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'Jeopardy!' apologizes for 'outdated and inaccurate' clue after fan backlash

The use of offensive term for a nervous system condition prompted swift backlash, but some are already accepting the show's apology.

Jeopardy is apologizing this week for what the show called an "outdated and inaccurate" description in one of the clues used in Monday's episode. 

The clue was regarding Postural Orthostatic Tachycardia Syndrome, commonly referred to as POTS. POTS is a nervous system disorder, and according to the National Institutes of Health is characterized by a reduced volume of blood to the heart after a person stands up after sitting or lying down. People who suffer from POTS normally are lightheaded when they get up and usually have an elevated heart rate after standing. 

Today Show anchor Savannah Guthrie read the clue, describing POTS as, "Grinch Syndrome because this organ is too small." The answer was the heart, but fans of the show were quick to jump on the wording of the clue. Dysautonomia International, an advocacy group for those with nervous system disorders, called the term misogynistic, and compared the clue to making light of MS or cancer patients.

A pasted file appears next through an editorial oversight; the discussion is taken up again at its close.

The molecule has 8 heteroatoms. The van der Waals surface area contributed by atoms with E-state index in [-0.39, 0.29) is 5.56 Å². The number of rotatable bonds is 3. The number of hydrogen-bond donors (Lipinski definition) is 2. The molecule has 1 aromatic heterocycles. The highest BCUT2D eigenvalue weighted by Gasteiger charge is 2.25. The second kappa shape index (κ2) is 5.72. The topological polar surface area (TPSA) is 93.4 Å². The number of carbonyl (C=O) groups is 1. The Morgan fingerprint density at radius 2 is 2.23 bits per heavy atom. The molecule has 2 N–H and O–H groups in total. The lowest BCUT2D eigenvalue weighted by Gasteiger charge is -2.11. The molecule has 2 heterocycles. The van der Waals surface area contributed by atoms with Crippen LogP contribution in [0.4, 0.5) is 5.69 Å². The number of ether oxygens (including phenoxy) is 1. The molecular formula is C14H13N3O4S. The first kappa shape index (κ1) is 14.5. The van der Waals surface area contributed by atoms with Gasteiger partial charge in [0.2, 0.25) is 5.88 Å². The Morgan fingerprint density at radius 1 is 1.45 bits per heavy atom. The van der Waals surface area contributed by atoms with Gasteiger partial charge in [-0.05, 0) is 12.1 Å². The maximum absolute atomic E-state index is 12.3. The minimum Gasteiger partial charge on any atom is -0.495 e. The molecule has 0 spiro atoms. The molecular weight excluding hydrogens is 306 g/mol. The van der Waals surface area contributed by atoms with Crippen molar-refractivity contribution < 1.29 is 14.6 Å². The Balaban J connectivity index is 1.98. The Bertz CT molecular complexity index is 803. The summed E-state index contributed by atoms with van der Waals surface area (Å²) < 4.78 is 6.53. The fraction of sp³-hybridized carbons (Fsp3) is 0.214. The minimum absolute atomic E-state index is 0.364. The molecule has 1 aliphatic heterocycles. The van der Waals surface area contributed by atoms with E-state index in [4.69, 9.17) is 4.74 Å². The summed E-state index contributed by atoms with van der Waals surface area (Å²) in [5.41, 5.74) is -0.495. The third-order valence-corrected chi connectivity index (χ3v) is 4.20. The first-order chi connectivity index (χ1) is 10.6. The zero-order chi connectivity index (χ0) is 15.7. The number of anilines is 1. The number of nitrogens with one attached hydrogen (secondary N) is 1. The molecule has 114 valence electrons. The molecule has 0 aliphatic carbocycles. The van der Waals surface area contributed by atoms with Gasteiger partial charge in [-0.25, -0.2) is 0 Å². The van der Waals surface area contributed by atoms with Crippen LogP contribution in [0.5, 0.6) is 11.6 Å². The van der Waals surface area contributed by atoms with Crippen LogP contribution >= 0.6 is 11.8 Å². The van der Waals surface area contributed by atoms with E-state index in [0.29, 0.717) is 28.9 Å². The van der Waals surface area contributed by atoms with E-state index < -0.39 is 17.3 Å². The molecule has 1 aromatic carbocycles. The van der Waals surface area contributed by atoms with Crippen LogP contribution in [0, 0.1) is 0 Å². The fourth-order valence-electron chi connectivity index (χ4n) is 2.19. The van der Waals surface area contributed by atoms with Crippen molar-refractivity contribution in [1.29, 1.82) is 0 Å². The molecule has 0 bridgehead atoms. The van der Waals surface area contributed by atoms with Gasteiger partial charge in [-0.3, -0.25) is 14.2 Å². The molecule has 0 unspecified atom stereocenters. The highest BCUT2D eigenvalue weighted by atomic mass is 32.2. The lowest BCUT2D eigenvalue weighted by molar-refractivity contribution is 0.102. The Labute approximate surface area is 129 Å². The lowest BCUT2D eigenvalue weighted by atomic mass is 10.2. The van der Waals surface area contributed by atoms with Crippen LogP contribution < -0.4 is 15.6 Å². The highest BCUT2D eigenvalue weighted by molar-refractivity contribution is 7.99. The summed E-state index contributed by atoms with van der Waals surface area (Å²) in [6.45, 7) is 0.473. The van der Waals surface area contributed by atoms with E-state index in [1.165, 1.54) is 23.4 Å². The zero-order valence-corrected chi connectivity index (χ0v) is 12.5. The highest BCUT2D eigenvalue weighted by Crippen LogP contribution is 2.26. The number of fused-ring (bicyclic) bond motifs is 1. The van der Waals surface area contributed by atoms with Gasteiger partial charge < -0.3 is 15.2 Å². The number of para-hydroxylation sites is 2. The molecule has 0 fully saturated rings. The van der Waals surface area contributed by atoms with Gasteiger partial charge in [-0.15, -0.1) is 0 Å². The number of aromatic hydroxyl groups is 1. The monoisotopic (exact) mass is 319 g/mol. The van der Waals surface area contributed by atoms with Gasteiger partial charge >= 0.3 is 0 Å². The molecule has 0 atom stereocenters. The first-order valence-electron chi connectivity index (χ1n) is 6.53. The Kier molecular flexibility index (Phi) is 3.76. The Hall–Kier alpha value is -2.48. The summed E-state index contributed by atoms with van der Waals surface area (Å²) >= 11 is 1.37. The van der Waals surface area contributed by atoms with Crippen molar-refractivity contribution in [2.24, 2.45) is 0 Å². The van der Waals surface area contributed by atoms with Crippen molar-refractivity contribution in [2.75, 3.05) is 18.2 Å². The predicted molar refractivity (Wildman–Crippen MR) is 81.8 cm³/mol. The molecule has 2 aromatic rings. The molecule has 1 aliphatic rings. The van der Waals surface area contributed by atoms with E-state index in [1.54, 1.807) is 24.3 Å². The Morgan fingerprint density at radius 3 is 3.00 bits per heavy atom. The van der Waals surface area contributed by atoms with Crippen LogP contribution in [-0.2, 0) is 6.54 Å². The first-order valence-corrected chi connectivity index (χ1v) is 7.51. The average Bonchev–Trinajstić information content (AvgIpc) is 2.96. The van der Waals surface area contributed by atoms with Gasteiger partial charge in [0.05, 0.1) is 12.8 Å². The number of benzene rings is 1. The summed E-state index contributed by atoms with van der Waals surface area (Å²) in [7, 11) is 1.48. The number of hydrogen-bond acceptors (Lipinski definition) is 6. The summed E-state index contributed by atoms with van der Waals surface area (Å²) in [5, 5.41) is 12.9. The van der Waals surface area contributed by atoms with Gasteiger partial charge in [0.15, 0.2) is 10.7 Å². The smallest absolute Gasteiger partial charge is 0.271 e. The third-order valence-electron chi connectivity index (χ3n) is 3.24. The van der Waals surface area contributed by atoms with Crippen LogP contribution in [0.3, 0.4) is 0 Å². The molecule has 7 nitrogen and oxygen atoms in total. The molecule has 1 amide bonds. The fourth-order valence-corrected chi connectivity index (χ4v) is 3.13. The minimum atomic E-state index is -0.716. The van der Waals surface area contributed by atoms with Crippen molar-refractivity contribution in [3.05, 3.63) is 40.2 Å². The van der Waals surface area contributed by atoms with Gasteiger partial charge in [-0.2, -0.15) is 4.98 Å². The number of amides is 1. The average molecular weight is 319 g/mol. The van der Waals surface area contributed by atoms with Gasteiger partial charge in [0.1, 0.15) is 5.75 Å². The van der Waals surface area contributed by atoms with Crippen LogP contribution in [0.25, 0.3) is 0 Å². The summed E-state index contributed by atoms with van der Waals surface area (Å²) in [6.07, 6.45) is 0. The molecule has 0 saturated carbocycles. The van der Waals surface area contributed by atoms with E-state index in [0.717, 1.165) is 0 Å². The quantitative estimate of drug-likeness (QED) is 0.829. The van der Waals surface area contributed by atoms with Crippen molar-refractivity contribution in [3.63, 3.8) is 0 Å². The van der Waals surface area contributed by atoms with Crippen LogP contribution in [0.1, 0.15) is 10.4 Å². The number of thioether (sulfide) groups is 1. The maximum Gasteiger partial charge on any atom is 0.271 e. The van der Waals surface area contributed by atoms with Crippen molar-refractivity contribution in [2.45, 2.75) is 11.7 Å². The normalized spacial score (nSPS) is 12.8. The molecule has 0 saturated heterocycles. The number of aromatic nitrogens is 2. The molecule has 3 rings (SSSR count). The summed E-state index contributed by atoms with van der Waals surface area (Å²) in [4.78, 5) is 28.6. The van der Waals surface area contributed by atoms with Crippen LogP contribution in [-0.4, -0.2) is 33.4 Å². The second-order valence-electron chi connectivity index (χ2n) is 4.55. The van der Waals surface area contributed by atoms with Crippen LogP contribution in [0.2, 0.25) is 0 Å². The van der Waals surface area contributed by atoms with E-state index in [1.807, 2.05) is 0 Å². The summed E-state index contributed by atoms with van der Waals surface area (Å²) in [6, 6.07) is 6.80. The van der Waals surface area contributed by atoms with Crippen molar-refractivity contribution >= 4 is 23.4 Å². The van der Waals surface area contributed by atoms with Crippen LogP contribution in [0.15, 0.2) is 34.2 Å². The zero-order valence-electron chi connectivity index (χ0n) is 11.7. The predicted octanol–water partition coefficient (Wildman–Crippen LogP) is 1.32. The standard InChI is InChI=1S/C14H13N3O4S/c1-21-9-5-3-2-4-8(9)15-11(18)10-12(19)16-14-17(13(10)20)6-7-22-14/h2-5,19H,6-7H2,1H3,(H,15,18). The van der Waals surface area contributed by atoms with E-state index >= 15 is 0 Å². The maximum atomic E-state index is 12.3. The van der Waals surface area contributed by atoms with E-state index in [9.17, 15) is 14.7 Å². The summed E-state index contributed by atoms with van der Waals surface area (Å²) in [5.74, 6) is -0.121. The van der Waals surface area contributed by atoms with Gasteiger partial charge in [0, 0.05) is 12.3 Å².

"Hey Jeopardy," their tweet read. "No one with any credibility calls POTS 'Grinch Syndrome.' Promoting outdated misogynistic terms to describe a debilitating autonomic nervous system disorder that impacts millions of Americans is not cool. We request an apology on behalf of our community."

The Jeopardy Twitter account was quick to respond, after call-outs from Dysautonomia International, and other members of the POTS community on social media. On Tuesday their account tweeted, "Yesterday’s program included a clue about postural orthostatic tachycardia syndrome (POTS). After hearing from the community, we found we used an outdated and inaccurate term for this disorder, and we apologize."

Dysautonomia International thanked the show for its apology, and took the opportunity to share an informational video on POTS. Some fans on social media also were satisfied with the show's contrition, but asked them to clarify the gaff on-air as well.